the irresistible fleet of bicycles

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before bernie sanders: a 19th century populist’s run for the presidency


We are nearing a serious crisis. If the present strained relations between wealth owners and wealth producers continue much longer they will ripen into frightful disaster. This universal discontent must be quickly interpreted and its causes removed. It is the country’s imperative Call to Action, and cannot be longer disregarded with impunity.


So begins the preface to A Call to Action—the 1892 political manifesto by James Baird Weaver, the People’s Party’s candidate for president that same year.

The “crisis” Weaver was referring to got its start 19 years earlier, when post-war inflation and wild financial speculation (particularly on the part of those trying to cash in on the seemingly ceiling-less railroad industry) resulted in the Panic of 1873, which triggered industrial capitalism’s first global depression. Employment and wages plummeted as American companies defaulted on $1 billion of debt. The collapse, which would be felt for decades, left many, including Weaver, vehemently opposed to monopolies and critical of banking industry policies.

To read more, click HERE!

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state of the maine grange


by Mary Pols
Originally Posted on the Portland Press Herlad

This week, the Maine State Grange holds its annual conference in Skowhegan.

What, you didn’t know?

Once upon a time, you absolutely would have known, because Grange was an integral part of Maine rural life, a gathering place for farmers and community members to share news, information and concerns. If you worried about being able to afford insurance or being ripped off by the railroad monopolies taking your agricultural products out of Maine, or just wanted to slough off your cares by going to a dance, you turned to the Grange. It did cooperative buys on insurance and seeds, lobbied Washington on your behalf and could always be relied on to feature a big empty room with a fine dance floor.

The ritual heavy, Christian-oriented and unusually progressive Grange (female members got the vote long before the rest of American women did) was the original Facetime for farmers. Or rather, “Grange.” Like Farm Bureau, Grange hardly needed an article. But consider this: The 2015 Maine State Grange conference is not being held at Skowhegan Grange, because declining membership caused that to close several years ago, although the building was saved and is being rehabbed.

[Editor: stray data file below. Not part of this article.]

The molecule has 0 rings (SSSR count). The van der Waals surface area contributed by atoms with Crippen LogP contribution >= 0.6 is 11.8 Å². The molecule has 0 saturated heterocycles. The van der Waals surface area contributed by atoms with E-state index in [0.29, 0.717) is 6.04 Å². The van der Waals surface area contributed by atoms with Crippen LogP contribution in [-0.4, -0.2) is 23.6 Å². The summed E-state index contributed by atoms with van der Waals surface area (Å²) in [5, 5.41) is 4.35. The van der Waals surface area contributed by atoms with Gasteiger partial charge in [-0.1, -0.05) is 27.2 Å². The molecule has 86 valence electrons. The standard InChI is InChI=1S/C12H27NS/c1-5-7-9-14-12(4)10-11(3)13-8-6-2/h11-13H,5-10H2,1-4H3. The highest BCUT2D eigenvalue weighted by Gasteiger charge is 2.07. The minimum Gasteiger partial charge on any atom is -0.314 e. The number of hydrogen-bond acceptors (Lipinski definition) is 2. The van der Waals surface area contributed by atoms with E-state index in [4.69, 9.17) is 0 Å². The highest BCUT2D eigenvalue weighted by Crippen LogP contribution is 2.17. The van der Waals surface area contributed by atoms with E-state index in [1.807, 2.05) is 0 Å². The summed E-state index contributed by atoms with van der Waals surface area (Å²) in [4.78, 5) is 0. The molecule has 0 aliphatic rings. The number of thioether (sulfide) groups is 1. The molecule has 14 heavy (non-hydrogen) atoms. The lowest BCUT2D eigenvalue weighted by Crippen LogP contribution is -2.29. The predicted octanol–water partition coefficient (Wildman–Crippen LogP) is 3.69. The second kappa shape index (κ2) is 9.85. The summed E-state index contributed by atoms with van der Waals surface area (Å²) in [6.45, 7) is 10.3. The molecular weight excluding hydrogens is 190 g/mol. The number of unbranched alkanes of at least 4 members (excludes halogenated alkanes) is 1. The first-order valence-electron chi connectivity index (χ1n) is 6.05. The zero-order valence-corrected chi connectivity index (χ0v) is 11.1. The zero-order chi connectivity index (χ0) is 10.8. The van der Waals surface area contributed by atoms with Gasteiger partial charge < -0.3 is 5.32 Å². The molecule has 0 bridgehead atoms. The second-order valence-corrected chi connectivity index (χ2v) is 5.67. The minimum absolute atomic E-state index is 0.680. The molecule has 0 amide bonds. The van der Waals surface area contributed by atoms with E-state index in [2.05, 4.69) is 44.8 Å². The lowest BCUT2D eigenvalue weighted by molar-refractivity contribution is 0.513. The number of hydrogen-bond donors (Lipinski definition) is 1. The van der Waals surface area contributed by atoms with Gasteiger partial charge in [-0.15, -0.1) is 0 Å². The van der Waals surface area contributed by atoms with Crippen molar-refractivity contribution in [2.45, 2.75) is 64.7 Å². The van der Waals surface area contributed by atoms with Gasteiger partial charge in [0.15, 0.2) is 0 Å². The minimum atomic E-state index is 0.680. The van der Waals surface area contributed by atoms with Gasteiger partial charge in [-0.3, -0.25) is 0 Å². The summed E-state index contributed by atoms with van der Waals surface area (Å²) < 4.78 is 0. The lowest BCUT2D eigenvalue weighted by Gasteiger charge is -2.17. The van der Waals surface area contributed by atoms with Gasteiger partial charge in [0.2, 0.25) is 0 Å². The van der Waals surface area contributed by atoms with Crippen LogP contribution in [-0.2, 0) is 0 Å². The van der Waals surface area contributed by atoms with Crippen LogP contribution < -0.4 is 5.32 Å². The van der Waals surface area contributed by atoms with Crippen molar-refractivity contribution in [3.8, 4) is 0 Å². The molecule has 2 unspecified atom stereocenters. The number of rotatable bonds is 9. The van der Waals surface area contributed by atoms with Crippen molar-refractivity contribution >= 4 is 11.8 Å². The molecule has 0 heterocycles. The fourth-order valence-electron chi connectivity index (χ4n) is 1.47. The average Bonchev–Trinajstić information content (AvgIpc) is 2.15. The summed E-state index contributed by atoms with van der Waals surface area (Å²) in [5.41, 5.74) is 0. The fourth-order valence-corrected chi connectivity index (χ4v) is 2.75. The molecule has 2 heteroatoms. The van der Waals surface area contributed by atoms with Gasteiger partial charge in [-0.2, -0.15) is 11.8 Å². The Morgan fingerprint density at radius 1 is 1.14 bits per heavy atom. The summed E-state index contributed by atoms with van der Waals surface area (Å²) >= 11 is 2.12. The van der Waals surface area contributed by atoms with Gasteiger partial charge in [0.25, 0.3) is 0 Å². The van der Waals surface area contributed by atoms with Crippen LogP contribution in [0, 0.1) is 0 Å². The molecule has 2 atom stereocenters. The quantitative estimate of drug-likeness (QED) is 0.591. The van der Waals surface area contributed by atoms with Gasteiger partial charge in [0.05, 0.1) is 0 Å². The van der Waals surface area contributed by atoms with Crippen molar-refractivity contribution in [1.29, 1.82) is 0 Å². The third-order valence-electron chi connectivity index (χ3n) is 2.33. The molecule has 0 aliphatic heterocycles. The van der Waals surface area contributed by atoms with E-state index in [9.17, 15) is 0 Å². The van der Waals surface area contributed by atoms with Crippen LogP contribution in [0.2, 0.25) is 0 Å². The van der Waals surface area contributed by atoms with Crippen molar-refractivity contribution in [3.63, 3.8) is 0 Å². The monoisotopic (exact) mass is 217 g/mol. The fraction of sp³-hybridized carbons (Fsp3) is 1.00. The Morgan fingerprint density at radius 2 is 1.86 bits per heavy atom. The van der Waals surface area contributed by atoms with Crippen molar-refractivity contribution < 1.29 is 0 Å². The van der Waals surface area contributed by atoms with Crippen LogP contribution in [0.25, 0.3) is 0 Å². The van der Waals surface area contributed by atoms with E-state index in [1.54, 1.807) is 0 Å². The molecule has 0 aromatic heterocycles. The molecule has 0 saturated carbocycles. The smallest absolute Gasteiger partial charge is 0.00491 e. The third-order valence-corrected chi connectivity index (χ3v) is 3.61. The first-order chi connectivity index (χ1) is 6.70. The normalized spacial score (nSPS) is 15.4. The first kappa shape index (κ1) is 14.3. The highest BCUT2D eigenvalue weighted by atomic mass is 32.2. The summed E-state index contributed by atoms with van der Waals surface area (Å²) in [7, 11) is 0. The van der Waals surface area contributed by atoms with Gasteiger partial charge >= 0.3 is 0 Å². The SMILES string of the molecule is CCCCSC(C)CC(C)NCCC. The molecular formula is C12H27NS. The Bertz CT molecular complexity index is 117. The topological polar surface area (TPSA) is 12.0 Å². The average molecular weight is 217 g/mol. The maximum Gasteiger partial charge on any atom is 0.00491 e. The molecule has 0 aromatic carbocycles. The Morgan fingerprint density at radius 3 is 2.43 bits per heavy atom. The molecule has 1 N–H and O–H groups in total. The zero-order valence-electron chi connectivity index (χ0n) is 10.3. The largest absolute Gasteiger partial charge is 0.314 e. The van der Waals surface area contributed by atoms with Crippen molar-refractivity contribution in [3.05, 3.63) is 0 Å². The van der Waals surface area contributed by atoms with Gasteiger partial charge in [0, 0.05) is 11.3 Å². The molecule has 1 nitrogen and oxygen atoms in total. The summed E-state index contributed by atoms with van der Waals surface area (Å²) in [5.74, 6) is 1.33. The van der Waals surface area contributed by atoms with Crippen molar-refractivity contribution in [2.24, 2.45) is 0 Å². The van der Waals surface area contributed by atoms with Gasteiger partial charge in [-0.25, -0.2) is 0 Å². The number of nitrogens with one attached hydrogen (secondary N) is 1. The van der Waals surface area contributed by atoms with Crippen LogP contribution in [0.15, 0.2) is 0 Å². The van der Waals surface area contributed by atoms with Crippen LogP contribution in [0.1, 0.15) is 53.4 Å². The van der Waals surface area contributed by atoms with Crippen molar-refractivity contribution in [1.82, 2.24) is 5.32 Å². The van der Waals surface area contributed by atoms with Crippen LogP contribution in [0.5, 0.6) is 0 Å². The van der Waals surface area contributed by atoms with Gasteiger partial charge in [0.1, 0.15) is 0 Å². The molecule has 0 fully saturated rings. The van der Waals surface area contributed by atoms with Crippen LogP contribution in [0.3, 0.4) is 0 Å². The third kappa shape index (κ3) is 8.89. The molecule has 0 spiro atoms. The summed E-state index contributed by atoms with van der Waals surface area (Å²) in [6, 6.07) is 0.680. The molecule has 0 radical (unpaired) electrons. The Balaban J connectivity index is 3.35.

There are two trends in Maine Granges. One is positive: Young or younger farmers are taking an interest in revitalizing the institution, fixing up old buildings; adding bathrooms where there were none; hosting farmers markets and contra dances; sharing Grange space with entertainment, as at the Wayside Grange and Theatre in Dexter; and returning to the cooperative model for better buying power for local farmers, hobby or hard-core, as at the Halcyon Grange in North Blue Hill.

But the second trend, the negative one, are Granges shutting for lack of membership, and that decline still outweighs the positive.

Read the whole article at the Portland Press Herald!

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maine grange halls


Photographer, Rose Marasco, has developed a large collection of photographs of the aging Grange halls of Maine. The halls in her photographs are at once regal relics of the past and a little spooky, leaving us both nostalgic and slightly unsettled by their slight disrepair. See a sampling of the collection on her website.

A limited number of signed exhibition catalogues are available and includes essays by Frank Gohlke, photographer and Elspeth Brown, historian. To purchase a copy for $20. + $5. shipping. Please contact Rosa at if you would like one.

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the grange hall in ojai has great upcoming events

The Grange Hall in Ojai has got it going on!

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Beginning this weekend (sign up quick!) the Ojai Grange is hosting a series of summer classes on a variety of different homesteading/self-sufficiency topics.Check out for more information and to sign up!

Below is the flyer for a homesteading Farm Camp for girls age 8-14 at local organic Poco Farm, July 20-24.
Support your local community and home economy by signing up soon!
Thank you!
Grace Malloy
Secretary, Ojai Valley Grange #659